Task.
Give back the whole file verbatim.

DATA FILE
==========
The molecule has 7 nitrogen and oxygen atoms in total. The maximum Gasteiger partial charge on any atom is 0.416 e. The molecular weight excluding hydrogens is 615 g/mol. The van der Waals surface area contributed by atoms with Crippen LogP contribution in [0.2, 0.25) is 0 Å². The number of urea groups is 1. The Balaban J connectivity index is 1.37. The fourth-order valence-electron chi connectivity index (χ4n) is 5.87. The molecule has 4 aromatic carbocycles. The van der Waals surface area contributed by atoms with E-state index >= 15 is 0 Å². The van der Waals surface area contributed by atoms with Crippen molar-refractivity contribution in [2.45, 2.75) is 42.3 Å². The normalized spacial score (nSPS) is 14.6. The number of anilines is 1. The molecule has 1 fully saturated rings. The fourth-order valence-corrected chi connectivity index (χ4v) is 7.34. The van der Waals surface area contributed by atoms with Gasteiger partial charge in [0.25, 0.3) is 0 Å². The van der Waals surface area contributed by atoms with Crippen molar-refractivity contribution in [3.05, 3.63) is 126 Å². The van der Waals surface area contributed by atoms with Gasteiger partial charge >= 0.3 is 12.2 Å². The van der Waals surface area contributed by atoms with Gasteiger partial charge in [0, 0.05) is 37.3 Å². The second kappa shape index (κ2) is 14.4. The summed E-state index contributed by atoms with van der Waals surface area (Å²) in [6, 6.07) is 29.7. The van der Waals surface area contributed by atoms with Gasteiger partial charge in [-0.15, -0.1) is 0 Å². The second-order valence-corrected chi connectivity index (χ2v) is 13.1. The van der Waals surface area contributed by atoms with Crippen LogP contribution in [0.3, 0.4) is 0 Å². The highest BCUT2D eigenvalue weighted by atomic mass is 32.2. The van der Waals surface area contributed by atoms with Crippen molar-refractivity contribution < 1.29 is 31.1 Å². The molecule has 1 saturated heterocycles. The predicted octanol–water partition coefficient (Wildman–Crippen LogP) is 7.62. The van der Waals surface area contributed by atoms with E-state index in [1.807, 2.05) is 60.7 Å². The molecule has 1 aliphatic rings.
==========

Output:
The molecule has 7 nitrogen and oxygen atoms in total. The maximum Gasteiger partial charge on any atom is 0.416 e. The molecular weight excluding hydrogens is 615 g/mol. The van der Waals surface area contributed by atoms with Crippen LogP contribution in [0.2, 0.25) is 0 Å². The number of urea groups is 1. The Balaban J connectivity index is 1.37. The fourth-order valence-electron chi connectivity index (χ4n) is 5.87. The molecule has 4 aromatic carbocycles. The van der Waals surface area contributed by atoms with E-state index >= 15 is 0 Å². The van der Waals surface area contributed by atoms with Crippen molar-refractivity contribution in [2.45, 2.75) is 42.3 Å². The normalized spacial score (nSPS) is 14.6. The number of anilines is 1. The molecule has 1 fully saturated rings. The fourth-order valence-corrected chi connectivity index (χ4v) is 7.34. The van der Waals surface area contributed by atoms with Gasteiger partial charge in [0.25, 0.3) is 0 Å². The van der Waals surface area contributed by atoms with Crippen molar-refractivity contribution in [3.05, 3.63) is 126 Å². The van der Waals surface area contributed by atoms with Gasteiger partial charge >= 0.3 is 12.2 Å². The van der Waals surface area contributed by atoms with Gasteiger partial charge in [0, 0.05) is 37.3 Å². The second kappa shape index (κ2) is 14.4. The summed E-state index contributed by atoms with van der Waals surface area (Å²) in [6, 6.07) is 29.7. The van der Waals surface area contributed by atoms with Gasteiger partial charge in [-0.15, -0.1) is 0 Å². The second-order valence-corrected chi connectivity index (χ2v) is 13.1. The van der Waals surface area contributed by atoms with Crippen LogP contribution in [0.3, 0.4) is 0 Å². The highest BCUT2D eigenvalue weighted by atomic mass is 32.2. The van der Waals surface area contributed by atoms with Crippen molar-refractivity contribution < 1.29 is 31.1 Å². The molecule has 1 saturated heterocycles. The predicted octanol–water partition coefficient (Wildman–Crippen LogP) is 7.62. The van der Waals surface area contributed by atoms with E-state index in [1.807, 2.05) is 60.7 Å². The molecule has 1 aliphatic rings.